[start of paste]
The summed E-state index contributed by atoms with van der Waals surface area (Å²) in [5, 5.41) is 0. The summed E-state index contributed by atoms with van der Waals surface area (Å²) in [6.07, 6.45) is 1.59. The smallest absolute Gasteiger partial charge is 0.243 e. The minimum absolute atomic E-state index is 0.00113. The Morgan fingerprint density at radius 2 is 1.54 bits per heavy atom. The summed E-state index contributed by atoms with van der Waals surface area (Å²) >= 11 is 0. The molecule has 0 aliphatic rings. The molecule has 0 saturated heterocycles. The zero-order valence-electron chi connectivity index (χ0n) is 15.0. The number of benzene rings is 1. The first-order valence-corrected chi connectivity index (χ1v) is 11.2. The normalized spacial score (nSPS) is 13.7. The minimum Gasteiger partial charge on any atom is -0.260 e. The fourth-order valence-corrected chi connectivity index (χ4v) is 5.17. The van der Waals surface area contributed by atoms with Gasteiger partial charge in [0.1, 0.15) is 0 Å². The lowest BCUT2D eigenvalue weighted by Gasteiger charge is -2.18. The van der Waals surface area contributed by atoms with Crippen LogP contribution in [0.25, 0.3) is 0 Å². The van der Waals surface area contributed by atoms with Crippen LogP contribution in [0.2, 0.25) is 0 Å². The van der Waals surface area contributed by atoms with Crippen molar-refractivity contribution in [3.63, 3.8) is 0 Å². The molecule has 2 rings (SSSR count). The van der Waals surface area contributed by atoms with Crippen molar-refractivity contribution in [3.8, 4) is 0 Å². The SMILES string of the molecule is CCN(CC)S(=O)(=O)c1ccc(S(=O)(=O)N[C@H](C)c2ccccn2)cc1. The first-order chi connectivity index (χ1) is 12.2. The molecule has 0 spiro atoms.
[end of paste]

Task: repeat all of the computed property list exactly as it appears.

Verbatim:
The summed E-state index contributed by atoms with van der Waals surface area (Å²) in [5, 5.41) is 0. The summed E-state index contributed by atoms with van der Waals surface area (Å²) in [6.07, 6.45) is 1.59. The smallest absolute Gasteiger partial charge is 0.243 e. The minimum absolute atomic E-state index is 0.00113. The Morgan fingerprint density at radius 2 is 1.54 bits per heavy atom. The summed E-state index contributed by atoms with van der Waals surface area (Å²) >= 11 is 0. The molecule has 0 aliphatic rings. The molecule has 0 saturated heterocycles. The zero-order valence-electron chi connectivity index (χ0n) is 15.0. The number of benzene rings is 1. The first-order valence-corrected chi connectivity index (χ1v) is 11.2. The normalized spacial score (nSPS) is 13.7. The minimum Gasteiger partial charge on any atom is -0.260 e. The fourth-order valence-corrected chi connectivity index (χ4v) is 5.17. The van der Waals surface area contributed by atoms with Gasteiger partial charge in [0.1, 0.15) is 0 Å². The lowest BCUT2D eigenvalue weighted by Gasteiger charge is -2.18. The van der Waals surface area contributed by atoms with Crippen LogP contribution in [0.25, 0.3) is 0 Å². The van der Waals surface area contributed by atoms with Crippen LogP contribution in [0.2, 0.25) is 0 Å². The van der Waals surface area contributed by atoms with Crippen molar-refractivity contribution in [3.63, 3.8) is 0 Å². The molecule has 2 rings (SSSR count). The van der Waals surface area contributed by atoms with Crippen molar-refractivity contribution in [3.8, 4) is 0 Å². The SMILES string of the molecule is CCN(CC)S(=O)(=O)c1ccc(S(=O)(=O)N[C@H](C)c2ccccn2)cc1. The first-order chi connectivity index (χ1) is 12.2. The molecule has 0 spiro atoms.